May 20, 2007

The Bohemian Book Bin, May 10

I have been trying to get down to this event for months, even planning to drive with Alifair Skebe when she had her reading there, but something here or somewhere have interferred. It's at the Kings Mall on 9W in Kingston on the 2nd Thursday of each month. But of course, when I'm featured, I had to be there. From the road & the parking lot it just says "Used Books" so you just have to have faith you're in the right spot. And you are: a fabulous used book shop, very neatly set up & arranged. The reading is squeezed into the entrance way, with refreshments served (!) in the mall hallway.

Teresa Marta Costa has been the host of a number of poetry venues in the mid-Hudson Valley, mostly notably at the Cross Street Atelier (which she could never pronounce) in Saugerties. She's fun, if a little ditzy, which I guess makes it fun, & this event is.

The first featured poet was Iris Litt whose most recent book is What I Wanted to Say (Shivastan Publishing, Woodstock, NY, 2006). She read a number of poems from this book as well as earlier, & some more recent, work. Her poems are short, about a page or less, & are responses to the world & its images around her, in the best way. Not just notebook jottings, but crafted poems nutured from the raw material of her life. We exchanged books & I'm very glad to have her work around the house now.

I was featured next & I want to record my playlist, since it is one that has served me well lately, once before at the Social Justice Center when I read for The Actual Theater Company salon -- check them out at I started with "for Hugh Thompson, Jr." as much as an invocation as anything else, then "Secrecy Guards Oldest Pine...", "On Reading the Tibetan Book of the Dead" with chime & rainstick, "The Wall" & "Baghdad/Albany" (partially as "Albany" poems & partially because the Kings Mall where we were is the site of the weekly counter-recruitment effort by Jay Wenk & Mary Keefe & others against the Army Recruiting station at the Mall -- they are being sued by the mall management for their activities), and ended with a bit of humor, "A Pain in the Neck."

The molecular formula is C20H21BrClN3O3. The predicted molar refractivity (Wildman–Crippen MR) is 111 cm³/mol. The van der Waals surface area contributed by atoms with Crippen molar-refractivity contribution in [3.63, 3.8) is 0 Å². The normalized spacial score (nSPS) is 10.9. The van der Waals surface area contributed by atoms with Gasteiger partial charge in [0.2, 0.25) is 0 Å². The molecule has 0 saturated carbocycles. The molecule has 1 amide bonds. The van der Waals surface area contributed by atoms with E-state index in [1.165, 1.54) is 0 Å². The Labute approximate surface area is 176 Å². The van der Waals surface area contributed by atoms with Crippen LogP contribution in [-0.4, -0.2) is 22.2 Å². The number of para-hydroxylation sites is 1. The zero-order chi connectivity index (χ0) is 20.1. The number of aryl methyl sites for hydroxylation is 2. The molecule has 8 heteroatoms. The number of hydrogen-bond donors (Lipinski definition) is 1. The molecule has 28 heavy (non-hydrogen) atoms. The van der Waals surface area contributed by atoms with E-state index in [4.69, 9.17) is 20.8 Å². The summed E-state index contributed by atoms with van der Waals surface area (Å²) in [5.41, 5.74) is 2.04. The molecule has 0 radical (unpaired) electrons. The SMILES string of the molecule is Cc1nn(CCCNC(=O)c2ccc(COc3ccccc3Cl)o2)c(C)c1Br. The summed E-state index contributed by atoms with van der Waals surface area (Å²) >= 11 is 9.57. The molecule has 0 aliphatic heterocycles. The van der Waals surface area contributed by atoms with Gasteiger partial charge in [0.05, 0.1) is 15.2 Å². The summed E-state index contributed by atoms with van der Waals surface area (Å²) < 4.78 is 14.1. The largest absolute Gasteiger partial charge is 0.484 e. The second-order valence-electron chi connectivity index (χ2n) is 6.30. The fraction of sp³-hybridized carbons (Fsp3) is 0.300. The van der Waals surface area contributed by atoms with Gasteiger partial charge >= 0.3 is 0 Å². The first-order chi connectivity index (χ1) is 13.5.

The open mic was the usual mixed bag. I don't think I've ever heard C.J. Krieger before, & I liked his work, especially "Breakfast Breasts" -- yes, yes. Curtis Butler read "Urge & Urge & Urge" responding to Walt Whitman (Walt's birthday is May 31; Albany folk will be gathering at the Robert Burns statue in Washington Park at 6PM to read "Song of Myself").

Speaking of birthdays, we celebrated Donald Lev's birthday (close enough) with cake. He read, as is his wont, a poem by Enid Dame, then a couple of his movie poems. Donald is one of the mid-Hudson's (& the world's) poetry treasures; look for his zine Home Planet News wherever -- & get Enid's poems too while you are at it.

Teresa Costa read her Spring poem, "Unlucky 13" about chickens & bears. Then Ted Gill with a bouquet of his short, rhymed ditties, which you need to hear -- who would've thought someone would be writing like this in this day & age, & have you still smiling.

When I saw Phillip Guarneri walk in I groaned -- he invariably reads too long, too sententiously, & so he did. If he had stopped at his first 2 poems I would have been proved wrong, but he continued on to a piece longer than his 2 poems with a letter to the editor that would have filled the editorial page & run on to the obituaries. Memo to open mic hosts: start timing when Phillip takes the stage & cut him off at 5 minutes, please.

Now, Robert Milby has been known to go too long too, but not tonight, although he did spend a good part of his time with the current literary/historical birthdays & a poem by Robert Browning, but then 2 interesting poems of his own, one on the Virginia Tech murders & the other "No Guru." Robert is to be forgiven for all the good he does promoting poets through his multiple open mic venues.

Marty Mulenex drove down as far as I did, maybe further, to remind us that May is National Bicycling Month -- keep pedaling, Marty, & writing (but not at the same time).

The last reader, Lisa A. Rings just does not read out enough, but that's what the job does to you. I love how she read 2 poems by her husband, Don Yacullo, & got choked up -- he was right there in the room, luck guy. Then her own "To Everyone Everywhere on Planet Earth." Thank you, Lisa.

Enjoyable night overall -- thank you Teresa!